Backcountry Fashion: Taking a Few Lessons from French Style

It’s our second day in a row hiking in the high Pyrenees, and the French woman I’m with is still wearing the chic blue sundress and khaki canvas ankle boots with braid details she wore yesterday. Her bronzed arms are sculpted from roller derby, local meats and veggies, and life in the mountains. I’d almost forgotten how the French do backcountry fashion, which is the same way they do every other kind of fashion—unapologetically, with a roll-out-of-bed-and-look-good-in-five-minutes approach and the attitude that, if you can’t appreciate how sexy they are, it’s not their fault. It’s yours.

Before we had set out the first day, I’d changed out of my favorite Patagonia do-everything dress, which is the one I wear to conferences, to the beach and yes, for hiking. I had felt a little weird wearing a dress to shimmy through nettles. Apparently I shouldn’t have bothered. Americans wear yoga pants everywhere, but apparently French women do the reverse and wear dresses to march through beech forest undergrowth on their way up a mountainside.


Photo from Laclede Rocks in North Idaho by Katie Botkin.
Layering it up at Laclede Rocks in North Idaho. // Photo: Katie Botkin

Here are a few tips to backcountry fashion we’d do well to take from the French:

  1. Superior fabric is your friend. I swear by fine-spun Merino wool for anything that requires layers. I have a perfect-fit black Icebreaker shirt that I’ve worn to meet with clients as well as across multiple days on a backpacking trek through Glacier. As a natural antimicrobial, wool staves off stink better than most, and it retains heat when it’s wet.
  2. Ditch the sale mindset. The French know not to buy things just because they’re on sale. If you wouldn’t buy that hot-pink-and-neon-green tank full price, then don’t buy it just because it’s 60% off.
  3. Find flattering cuts on the stuff you need. Investigate the styles and brands that work best for you and then search for deals on those. I’m not going to say that your performance in the backcountry will automatically be better if you think you look great, but it never seems to hurt.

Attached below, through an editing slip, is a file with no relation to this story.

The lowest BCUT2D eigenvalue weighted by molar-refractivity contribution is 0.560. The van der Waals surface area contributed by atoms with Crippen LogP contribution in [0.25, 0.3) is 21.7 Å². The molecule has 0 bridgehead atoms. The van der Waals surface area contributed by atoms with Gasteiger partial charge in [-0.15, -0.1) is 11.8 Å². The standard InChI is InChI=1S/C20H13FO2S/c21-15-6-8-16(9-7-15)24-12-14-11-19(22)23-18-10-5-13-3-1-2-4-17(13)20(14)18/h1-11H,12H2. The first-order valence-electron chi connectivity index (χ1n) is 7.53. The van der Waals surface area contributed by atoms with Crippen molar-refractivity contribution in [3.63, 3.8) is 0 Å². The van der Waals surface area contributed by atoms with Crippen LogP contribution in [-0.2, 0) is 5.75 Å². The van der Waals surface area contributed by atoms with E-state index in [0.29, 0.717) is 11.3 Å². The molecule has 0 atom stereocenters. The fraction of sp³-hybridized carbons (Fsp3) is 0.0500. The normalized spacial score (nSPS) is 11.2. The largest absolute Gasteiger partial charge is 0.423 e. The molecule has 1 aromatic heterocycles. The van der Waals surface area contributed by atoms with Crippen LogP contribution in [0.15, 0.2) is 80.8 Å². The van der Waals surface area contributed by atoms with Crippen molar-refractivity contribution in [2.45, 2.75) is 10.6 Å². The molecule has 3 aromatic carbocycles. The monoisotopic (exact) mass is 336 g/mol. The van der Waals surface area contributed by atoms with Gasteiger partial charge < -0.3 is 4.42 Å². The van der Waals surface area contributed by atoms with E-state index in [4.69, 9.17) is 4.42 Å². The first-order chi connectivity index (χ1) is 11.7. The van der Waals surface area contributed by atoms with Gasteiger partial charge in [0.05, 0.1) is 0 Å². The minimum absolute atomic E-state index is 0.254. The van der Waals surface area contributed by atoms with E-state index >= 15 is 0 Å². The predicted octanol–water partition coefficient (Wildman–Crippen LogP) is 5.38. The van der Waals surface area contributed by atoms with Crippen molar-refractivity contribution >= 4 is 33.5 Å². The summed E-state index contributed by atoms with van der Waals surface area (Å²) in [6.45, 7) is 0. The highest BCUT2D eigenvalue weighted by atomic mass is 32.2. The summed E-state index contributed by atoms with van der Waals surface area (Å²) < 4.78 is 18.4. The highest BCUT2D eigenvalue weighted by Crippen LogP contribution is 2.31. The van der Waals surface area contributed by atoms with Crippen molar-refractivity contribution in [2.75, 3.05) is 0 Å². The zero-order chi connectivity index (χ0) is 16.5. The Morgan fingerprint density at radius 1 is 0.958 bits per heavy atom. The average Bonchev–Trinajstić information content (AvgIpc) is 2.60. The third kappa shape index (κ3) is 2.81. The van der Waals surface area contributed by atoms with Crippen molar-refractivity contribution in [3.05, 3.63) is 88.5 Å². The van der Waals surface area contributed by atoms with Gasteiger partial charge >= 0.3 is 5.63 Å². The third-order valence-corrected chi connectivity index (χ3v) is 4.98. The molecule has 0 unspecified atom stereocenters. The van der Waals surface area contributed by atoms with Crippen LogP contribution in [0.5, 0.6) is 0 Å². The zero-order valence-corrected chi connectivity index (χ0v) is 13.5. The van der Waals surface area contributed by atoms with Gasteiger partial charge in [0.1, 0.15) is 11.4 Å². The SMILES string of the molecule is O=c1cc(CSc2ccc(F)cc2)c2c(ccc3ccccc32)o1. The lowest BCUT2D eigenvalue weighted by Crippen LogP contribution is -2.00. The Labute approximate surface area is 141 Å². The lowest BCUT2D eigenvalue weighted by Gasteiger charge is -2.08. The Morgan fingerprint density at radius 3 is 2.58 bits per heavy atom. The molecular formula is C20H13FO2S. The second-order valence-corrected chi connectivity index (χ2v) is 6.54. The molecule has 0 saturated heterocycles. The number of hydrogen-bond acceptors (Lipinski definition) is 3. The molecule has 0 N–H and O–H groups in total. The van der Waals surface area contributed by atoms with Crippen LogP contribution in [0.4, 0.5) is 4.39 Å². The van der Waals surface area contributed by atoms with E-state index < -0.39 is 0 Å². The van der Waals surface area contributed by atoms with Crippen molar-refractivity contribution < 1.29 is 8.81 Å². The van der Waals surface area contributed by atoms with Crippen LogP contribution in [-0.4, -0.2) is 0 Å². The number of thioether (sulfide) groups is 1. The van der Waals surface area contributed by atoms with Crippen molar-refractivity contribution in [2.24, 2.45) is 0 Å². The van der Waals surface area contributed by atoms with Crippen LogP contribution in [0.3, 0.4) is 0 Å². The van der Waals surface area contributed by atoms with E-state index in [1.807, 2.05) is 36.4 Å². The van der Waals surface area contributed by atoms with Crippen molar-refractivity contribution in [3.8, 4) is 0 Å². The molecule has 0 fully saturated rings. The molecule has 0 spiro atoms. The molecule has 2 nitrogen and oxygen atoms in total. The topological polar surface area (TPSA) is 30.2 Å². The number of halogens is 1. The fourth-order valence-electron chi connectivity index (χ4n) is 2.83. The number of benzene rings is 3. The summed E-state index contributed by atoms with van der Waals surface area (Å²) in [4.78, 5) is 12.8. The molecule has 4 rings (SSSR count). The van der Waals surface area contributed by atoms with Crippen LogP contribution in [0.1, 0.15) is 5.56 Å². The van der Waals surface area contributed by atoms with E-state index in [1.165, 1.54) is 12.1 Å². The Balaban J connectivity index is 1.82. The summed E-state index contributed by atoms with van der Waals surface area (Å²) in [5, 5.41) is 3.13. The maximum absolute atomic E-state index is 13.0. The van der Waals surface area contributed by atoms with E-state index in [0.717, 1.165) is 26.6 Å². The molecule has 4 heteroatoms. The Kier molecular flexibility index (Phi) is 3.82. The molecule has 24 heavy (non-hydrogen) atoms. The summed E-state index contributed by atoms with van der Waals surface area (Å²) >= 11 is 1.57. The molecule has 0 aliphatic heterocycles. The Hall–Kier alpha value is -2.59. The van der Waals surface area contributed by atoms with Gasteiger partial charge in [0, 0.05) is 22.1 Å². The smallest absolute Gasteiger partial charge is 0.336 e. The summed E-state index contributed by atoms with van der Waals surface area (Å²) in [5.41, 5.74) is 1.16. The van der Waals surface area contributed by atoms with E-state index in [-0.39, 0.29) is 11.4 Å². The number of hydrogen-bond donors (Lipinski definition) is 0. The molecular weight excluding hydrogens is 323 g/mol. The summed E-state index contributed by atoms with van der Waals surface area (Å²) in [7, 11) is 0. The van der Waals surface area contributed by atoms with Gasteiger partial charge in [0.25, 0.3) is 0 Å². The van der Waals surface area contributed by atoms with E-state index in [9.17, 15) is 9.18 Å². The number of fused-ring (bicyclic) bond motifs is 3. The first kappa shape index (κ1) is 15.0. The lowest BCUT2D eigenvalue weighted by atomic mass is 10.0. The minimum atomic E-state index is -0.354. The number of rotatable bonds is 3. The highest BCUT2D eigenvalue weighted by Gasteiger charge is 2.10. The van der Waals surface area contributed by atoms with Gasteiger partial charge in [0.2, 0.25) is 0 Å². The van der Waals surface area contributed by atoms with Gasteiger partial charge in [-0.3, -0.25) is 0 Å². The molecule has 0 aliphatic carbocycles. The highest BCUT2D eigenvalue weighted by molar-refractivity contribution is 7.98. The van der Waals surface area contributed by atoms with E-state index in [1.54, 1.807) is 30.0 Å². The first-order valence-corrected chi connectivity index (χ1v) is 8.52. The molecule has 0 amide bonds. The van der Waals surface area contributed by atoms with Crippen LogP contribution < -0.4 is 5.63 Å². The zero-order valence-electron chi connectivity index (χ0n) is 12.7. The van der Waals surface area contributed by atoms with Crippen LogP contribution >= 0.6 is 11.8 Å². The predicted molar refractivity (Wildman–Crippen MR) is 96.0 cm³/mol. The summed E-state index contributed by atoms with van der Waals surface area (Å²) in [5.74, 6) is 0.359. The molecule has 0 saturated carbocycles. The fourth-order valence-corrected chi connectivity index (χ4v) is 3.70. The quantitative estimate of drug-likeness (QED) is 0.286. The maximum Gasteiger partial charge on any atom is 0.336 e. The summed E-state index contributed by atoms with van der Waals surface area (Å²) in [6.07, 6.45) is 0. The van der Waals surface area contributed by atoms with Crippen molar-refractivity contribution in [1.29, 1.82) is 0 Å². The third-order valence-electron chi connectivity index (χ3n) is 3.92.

4. Think outside the box. Who said that your favorite hiking pants have to be sold as hiking pants? Maybe the right yoga outfit or running shorts would chafe less and look better if you scored them in a different department.
  5. Don’t forget the practical things. Wear sunscreen, get enough sleep and eat well. You’ll feel better all-around if you’re not sporting sun blisters and bags under your eyes.
  6. Purge your closet. Life is too short to wear clothes that don’t feel great, look great and smell great under pressure.
  7. Consider your feet as your ultimate base layer. After sustaining more blisters than I can count, I’ve moved away from hiking boots and towards more minimalist approach shoes. For most hiking in the summer, I wear Earthrunners — foot-hugging sandals that look good enough that I regularly get compliments when I wear them around cities.
  8. Own it. If my French friend can get up and rock the same outfit for her administrative job three days in a row with a swagger in her step, then you can clearly do the same thing in the backcountry. //

Katie Botkin wrote about exploring local creeks in August last year.

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